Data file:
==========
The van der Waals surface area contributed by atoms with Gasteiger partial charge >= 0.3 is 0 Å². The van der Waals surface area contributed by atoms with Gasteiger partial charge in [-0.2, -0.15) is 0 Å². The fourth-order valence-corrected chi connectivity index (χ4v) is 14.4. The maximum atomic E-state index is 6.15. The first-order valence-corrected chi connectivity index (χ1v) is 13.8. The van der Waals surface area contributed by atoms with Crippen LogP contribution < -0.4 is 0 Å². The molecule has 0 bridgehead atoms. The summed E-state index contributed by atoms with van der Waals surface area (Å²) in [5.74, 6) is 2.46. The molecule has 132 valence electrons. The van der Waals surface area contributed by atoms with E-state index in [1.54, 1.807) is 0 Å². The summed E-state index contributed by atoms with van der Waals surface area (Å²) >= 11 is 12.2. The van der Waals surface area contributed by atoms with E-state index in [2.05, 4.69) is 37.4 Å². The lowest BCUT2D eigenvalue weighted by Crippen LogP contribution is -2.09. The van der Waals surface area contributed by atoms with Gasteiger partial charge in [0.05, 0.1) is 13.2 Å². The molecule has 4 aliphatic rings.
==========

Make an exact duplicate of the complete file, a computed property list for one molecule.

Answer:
The van der Waals surface area contributed by atoms with Gasteiger partial charge >= 0.3 is 0 Å². The van der Waals surface area contributed by atoms with Gasteiger partial charge in [-0.2, -0.15) is 0 Å². The fourth-order valence-corrected chi connectivity index (χ4v) is 14.4. The maximum atomic E-state index is 6.15. The first-order valence-corrected chi connectivity index (χ1v) is 13.8. The van der Waals surface area contributed by atoms with Crippen LogP contribution < -0.4 is 0 Å². The molecule has 0 bridgehead atoms. The summed E-state index contributed by atoms with van der Waals surface area (Å²) in [5.74, 6) is 2.46. The molecule has 132 valence electrons. The van der Waals surface area contributed by atoms with E-state index in [1.54, 1.807) is 0 Å². The summed E-state index contributed by atoms with van der Waals surface area (Å²) >= 11 is 12.2. The van der Waals surface area contributed by atoms with E-state index in [2.05, 4.69) is 37.4 Å². The lowest BCUT2D eigenvalue weighted by Crippen LogP contribution is -2.09. The van der Waals surface area contributed by atoms with Gasteiger partial charge in [0.05, 0.1) is 13.2 Å². The molecule has 4 aliphatic rings.